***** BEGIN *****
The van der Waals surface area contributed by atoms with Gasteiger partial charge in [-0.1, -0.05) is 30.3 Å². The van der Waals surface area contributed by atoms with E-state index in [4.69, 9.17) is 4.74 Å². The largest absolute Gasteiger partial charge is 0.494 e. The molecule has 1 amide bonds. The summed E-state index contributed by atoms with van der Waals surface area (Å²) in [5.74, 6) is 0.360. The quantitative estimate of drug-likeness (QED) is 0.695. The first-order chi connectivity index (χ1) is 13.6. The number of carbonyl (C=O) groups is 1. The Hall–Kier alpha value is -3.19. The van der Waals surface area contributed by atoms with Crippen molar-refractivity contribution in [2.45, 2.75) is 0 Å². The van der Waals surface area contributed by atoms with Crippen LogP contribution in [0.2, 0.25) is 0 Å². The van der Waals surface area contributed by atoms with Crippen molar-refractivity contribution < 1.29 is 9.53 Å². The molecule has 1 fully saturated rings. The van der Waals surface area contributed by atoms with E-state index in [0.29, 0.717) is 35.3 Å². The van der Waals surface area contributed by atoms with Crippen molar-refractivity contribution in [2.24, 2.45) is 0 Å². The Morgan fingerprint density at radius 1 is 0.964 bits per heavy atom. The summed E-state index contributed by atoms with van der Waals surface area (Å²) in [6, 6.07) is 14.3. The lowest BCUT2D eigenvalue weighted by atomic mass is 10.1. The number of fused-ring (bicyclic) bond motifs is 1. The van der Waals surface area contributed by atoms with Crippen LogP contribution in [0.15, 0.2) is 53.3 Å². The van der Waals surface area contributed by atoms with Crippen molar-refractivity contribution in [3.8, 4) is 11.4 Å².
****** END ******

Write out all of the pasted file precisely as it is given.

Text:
The van der Waals surface area contributed by atoms with Gasteiger partial charge in [-0.1, -0.05) is 30.3 Å². The van der Waals surface area contributed by atoms with E-state index in [4.69, 9.17) is 4.74 Å². The largest absolute Gasteiger partial charge is 0.494 e. The molecule has 1 amide bonds. The summed E-state index contributed by atoms with van der Waals surface area (Å²) in [5.74, 6) is 0.360. The quantitative estimate of drug-likeness (QED) is 0.695. The first-order chi connectivity index (χ1) is 13.6. The number of carbonyl (C=O) groups is 1. The Hall–Kier alpha value is -3.19. The van der Waals surface area contributed by atoms with Crippen molar-refractivity contribution in [2.45, 2.75) is 0 Å². The van der Waals surface area contributed by atoms with Crippen LogP contribution in [0.2, 0.25) is 0 Å². The van der Waals surface area contributed by atoms with Crippen molar-refractivity contribution < 1.29 is 9.53 Å². The molecule has 1 fully saturated rings. The van der Waals surface area contributed by atoms with E-state index in [0.29, 0.717) is 35.3 Å². The van der Waals surface area contributed by atoms with Crippen molar-refractivity contribution in [2.24, 2.45) is 0 Å². The Morgan fingerprint density at radius 1 is 0.964 bits per heavy atom. The summed E-state index contributed by atoms with van der Waals surface area (Å²) in [6, 6.07) is 14.3. The lowest BCUT2D eigenvalue weighted by atomic mass is 10.1. The number of fused-ring (bicyclic) bond motifs is 1. The van der Waals surface area contributed by atoms with Crippen LogP contribution in [0.15, 0.2) is 53.3 Å². The van der Waals surface area contributed by atoms with Crippen molar-refractivity contribution in [3.8, 4) is 11.4 Å².